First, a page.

By Jo Samanta and Ash Samanta
The recent prosecution of a doctor for gross negligence manslaughter has led to grave concerns particularly among medical professionals. The circumstances concerned the tragic death of a six-year-old child, who had been admitted to hospital. On the facts of the case Dr Hadiza Bawa-Garba was charged with gross negligence manslaughter and subsequently convicted. Aspects of this case raise wider issues about prosecutions such as these which we discuss in our recent article. The key question being asked by many is whether Dr Bawa-Garba’s conviction and subsequent erasure from the medical register was proportionate to her failings.
Jack Adcock, a severely ill child, had been admitted to hospital. Dr Bawa-Garba, a senior trainee paediatrician, was responsible for most of his clinical care. This was her first day back on an intensive care unit following a prolonged period of maternity leave. She had worked a double shift without a break and she had no senior assistance. To further confound matters a computer breakdown meant that the return of blood tests were delayed and nurses working in difficult circumstances failed to update her of Jack’s deteriorating health. At a critical time she had been heavily involved with treating other sick children. In the circumstances she believed that she had done her clinical best. Shortly afterwards, and due to overwhelming infection, Jack developed septic shock. His subsequent cardiac arrest led to his death about ten hours after admission.
A range of adverse factors in the hospital environment impacted upon Jack’s death and the doctor’s errors. Unfortunately, systemic failings are not uncommon in hospitals and the NHS (as well as many other healthcare systems) is stretched in terms of volume of work and resource limitations. This does not imply that doctors ought to be exonerated for their shortcomings in situations such as these. Accountability and responsibility needs to be apportioned appropriately between healthcare systems, managers and clinicians, rather than singling out an individual to assume all the blame.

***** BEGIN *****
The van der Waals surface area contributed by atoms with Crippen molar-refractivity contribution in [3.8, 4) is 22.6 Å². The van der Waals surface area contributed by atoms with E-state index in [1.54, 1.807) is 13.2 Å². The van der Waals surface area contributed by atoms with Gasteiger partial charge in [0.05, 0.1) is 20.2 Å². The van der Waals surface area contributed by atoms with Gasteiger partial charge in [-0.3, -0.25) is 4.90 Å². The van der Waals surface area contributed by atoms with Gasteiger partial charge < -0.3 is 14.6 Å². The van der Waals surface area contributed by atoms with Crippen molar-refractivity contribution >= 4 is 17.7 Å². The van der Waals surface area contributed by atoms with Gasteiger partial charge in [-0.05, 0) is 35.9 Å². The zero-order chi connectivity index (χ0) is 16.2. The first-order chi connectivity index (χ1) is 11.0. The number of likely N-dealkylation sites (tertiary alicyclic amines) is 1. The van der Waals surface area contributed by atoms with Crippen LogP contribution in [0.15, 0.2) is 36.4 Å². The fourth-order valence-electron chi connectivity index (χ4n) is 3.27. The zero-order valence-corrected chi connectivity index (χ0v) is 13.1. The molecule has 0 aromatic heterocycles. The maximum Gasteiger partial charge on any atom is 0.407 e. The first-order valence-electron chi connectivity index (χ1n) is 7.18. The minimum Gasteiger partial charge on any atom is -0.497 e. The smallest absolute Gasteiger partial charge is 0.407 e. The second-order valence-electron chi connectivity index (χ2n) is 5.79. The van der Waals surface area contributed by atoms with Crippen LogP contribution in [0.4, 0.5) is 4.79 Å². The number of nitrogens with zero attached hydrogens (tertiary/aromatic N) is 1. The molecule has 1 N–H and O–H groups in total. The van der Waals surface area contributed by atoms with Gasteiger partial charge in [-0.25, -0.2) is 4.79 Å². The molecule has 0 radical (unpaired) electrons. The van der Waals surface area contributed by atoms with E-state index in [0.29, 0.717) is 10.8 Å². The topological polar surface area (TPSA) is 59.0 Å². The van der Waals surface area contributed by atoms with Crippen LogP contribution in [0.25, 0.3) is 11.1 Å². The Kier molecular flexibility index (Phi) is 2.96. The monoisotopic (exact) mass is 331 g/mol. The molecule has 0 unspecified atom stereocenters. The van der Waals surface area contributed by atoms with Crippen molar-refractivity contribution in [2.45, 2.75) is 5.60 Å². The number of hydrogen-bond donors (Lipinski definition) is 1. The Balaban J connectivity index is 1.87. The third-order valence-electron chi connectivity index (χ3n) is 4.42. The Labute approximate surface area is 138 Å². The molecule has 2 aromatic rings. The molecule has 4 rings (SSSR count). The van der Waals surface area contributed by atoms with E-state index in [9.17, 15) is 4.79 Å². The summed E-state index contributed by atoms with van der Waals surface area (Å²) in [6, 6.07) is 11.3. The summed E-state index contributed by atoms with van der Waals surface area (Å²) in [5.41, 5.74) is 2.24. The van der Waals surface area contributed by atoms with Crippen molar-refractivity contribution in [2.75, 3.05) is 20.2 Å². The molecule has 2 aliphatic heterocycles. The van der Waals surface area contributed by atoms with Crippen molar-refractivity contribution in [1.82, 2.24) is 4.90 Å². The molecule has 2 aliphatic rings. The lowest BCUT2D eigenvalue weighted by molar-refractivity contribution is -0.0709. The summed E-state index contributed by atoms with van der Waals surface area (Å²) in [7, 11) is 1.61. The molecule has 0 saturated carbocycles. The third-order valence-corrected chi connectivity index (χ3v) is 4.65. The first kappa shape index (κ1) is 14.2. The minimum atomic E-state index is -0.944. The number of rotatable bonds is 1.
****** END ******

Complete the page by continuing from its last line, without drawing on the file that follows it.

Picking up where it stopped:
It is questionable as to whether it is ethically or legally justifiable to impose criminal culpability upon unintended medical errors. If moral culpability depends upon making a free choice (either intentionally or recklessly), then an action that is not the result of such a choice surely cannot be blameworthy. Criminal culpability should be judged in the light of all circumstances of a particular case, and not based solely upon outcomes even where death has occurred if the perpetrator’s actions were neither intentional, nor reckless.
Another matter of concern was the approach of the General Medical Council (GMC) regarding professional regulatory sanction. Dr Bawa-Garba’s case had been (quite rightly) referred to the regulator. The Medical Practitioners’ Tribunal found her fitness to practice was impaired and suspended her from practice for one year. The GMC’s appeal that the Tribunal should have ordered erasure due to her conviction and sentence was allowed, a decision that caused outrage, bewilderment and anger among doctors. In writing to the GMC, the eminent journalist Nick Ross voiced grave concerns, stating that his confidence had been shaken by the GMC’s disproportionate action and that patient safety should be first, medical candour second, adversarial procedures last, and retribution nowhere in cases such as these.
Dr Bawa-Garba’s subsequent appeal against her erasure was upheld by the Court of Appeal. The Master of the Rolls, Sir Terence Etherton, stated the initial Tribunal was satisfied that her actions were neither deliberate nor reckless, and that the critical factor in her favour was that she presents no material continuing danger to the public and that she can give considerable useful service to society.
Although one can truly sympathise with Jack’s family, this latest ruling is a move in the right direction for doctors and society. The public is entitled to receive answers without hospitals and their staff being fearful of openness and transparency. The GMC needs to re-think its priorities rather than pursue individual doctors aggressively who make honest mistakes whilst working in challenging and potentially unsafe working environments. This ruling is a right step in the direction of a just culture as opposed to a blame culture within healthcare.
Gross negligence manslaughter and the case of Dr Bawa-Garba raise extensive ethical issues that are relevant to medical practice and the wider society and which merit debate and discussion for the future benefit of all concerned.
 Hadiza Bawa-Garba v The General Medical Council  EWCA Civ 1879
Authors: Ash Samanta and Jo Samanta
Competing interests: Ash Samanta has previously held a substantive Consultant post with University Hospitals of Leicester NHS Trust (for several years), and has worked for the General Medical Council (GMC), National Clinical Assessment Service (NCAS), and NHS England (NHSE). Jo Samanta has no competing interest to declare.